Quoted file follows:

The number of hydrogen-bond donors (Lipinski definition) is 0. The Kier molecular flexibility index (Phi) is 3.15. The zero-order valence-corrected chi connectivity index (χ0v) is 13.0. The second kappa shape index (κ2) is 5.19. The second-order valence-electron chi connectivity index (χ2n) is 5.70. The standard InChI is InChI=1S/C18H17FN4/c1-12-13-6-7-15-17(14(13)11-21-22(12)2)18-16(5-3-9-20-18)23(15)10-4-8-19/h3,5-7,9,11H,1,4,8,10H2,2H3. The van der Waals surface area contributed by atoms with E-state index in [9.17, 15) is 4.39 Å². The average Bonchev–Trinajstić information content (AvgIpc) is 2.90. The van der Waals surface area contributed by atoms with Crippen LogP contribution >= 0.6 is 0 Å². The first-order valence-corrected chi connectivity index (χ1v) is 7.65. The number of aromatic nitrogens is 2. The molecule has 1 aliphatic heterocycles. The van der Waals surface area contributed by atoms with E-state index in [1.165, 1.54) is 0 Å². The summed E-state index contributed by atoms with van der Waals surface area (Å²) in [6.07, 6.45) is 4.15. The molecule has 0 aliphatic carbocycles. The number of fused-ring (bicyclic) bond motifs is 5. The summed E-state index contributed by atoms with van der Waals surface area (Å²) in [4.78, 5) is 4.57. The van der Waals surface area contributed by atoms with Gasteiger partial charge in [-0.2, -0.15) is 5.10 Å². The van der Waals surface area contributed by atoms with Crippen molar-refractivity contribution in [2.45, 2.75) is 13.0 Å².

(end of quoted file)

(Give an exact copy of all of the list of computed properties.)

The number of hydrogen-bond donors (Lipinski definition) is 0. The Kier molecular flexibility index (Phi) is 3.15. The zero-order valence-corrected chi connectivity index (χ0v) is 13.0. The second kappa shape index (κ2) is 5.19. The second-order valence-electron chi connectivity index (χ2n) is 5.70. The standard InChI is InChI=1S/C18H17FN4/c1-12-13-6-7-15-17(14(13)11-21-22(12)2)18-16(5-3-9-20-18)23(15)10-4-8-19/h3,5-7,9,11H,1,4,8,10H2,2H3. The van der Waals surface area contributed by atoms with E-state index in [9.17, 15) is 4.39 Å². The average Bonchev–Trinajstić information content (AvgIpc) is 2.90. The van der Waals surface area contributed by atoms with Crippen LogP contribution >= 0.6 is 0 Å². The first-order valence-corrected chi connectivity index (χ1v) is 7.65. The number of aromatic nitrogens is 2. The molecule has 1 aliphatic heterocycles. The van der Waals surface area contributed by atoms with E-state index in [1.165, 1.54) is 0 Å². The summed E-state index contributed by atoms with van der Waals surface area (Å²) in [6.07, 6.45) is 4.15. The molecule has 0 aliphatic carbocycles. The number of fused-ring (bicyclic) bond motifs is 5. The summed E-state index contributed by atoms with van der Waals surface area (Å²) in [4.78, 5) is 4.57. The van der Waals surface area contributed by atoms with Gasteiger partial charge in [-0.2, -0.15) is 5.10 Å². The van der Waals surface area contributed by atoms with Crippen molar-refractivity contribution in [2.45, 2.75) is 13.0 Å².